Leading corporations and Internet firms are chomping at the bit to enter China’s burgeoning online micro lending sector.
Sudden Boom in China’s Online Micro Lending Sector
As of the end of March the Chinese government had issued a total of 82 licenses for online micro lending, with at least 47 new firms entering the sector in 2016 alone.
Listed companies are a key driving force behind this sudden proliferation in the online micro lending sector, backing the establishment of 51 license-holders.
Southern China is home to the preponderance of new online micro lenders, due to the strength of its IT and Internet industries.
Guangdong province is host to the largest number of online micro lenders, with 29 in total, while the central Chinese mega city of Chongqing lays claim to a further 18.
Jiangsu and Jiangxi province are home to 11 and six online micro lenders respectively, while Shanghai-centred Zhejiang province has a total of five.
Given the relative youth of China’s online micro loans sector, many new entrants are still in the process of developing the online technology and protocols needed for their lending operations, or striving to adapt traditional micro loan business models to the Internet.
Core Benefits of Online Microlending for China’s Financial Ecosystem
Leading figures in the online micro loans sector believe that it could play an key ancillary role in Chinese financial markets, by breaking through the geographic restrictions of traditional micro lending, and giving companies the opportunity to channel their funds to any location in the country.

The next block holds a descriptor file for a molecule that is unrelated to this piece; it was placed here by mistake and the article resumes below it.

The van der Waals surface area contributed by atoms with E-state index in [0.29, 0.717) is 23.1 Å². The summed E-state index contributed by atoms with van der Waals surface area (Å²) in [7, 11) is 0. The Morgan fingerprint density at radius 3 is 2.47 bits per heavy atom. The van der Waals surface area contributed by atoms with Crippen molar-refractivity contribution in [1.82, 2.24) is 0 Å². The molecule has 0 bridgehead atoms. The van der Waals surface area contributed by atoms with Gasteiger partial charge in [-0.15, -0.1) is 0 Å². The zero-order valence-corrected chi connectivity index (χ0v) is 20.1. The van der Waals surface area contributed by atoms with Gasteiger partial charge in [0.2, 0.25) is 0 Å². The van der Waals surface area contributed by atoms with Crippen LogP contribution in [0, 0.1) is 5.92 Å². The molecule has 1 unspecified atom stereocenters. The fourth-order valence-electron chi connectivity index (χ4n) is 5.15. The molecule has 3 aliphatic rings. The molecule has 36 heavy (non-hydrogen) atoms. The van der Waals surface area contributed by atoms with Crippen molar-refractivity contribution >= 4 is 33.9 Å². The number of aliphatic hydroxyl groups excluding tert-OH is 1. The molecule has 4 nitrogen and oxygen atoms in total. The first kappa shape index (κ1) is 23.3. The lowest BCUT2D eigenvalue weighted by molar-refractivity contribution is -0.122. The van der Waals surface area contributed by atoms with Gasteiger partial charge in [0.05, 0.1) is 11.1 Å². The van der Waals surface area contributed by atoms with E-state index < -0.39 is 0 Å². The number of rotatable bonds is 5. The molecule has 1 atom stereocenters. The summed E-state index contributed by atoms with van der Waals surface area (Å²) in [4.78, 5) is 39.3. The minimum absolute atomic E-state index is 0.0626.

Given that so many online micro lenders are backed by large-scale listed companies, a key advantage they possess is access to extensive and detailed information on potential borrowers who are clients of their parent company.
This means they can establish more effective risk control systems and lending decision mechanisms straight out of the gate.
An outstanding example of this is the online micro loan platforms established by major online and electronics retailers such as Ali Baba, JD.com and Suning, who have a vast customer base as well as accompanying database that can abet lending decisions.
Another advantage is the versatility online micro lenders enjoy under China’s existing regulatory framework, which permits them to lend to both individuals and enterprises.
Regulation Attention and Risk
The breakneck growth of China’s online micro lending sector has created concern amongst some that regulators as well as companies will lack sufficient ability to control risk in the sector.
The China Banking Regulatory Commission issued a notice on risk in relation to online micro lending earlier this year, calling for local government to exercise caution in its approval processes prior to the released of nation-wide opinions on the sector.
Li Junfang, chairman of CBRC’s Inclusive Finance Department has also said that local financial regulators must exercise particular care in relation to cross-border online micro lending, and prevent the formation of new forms of “regulatory arbitrage” or risk.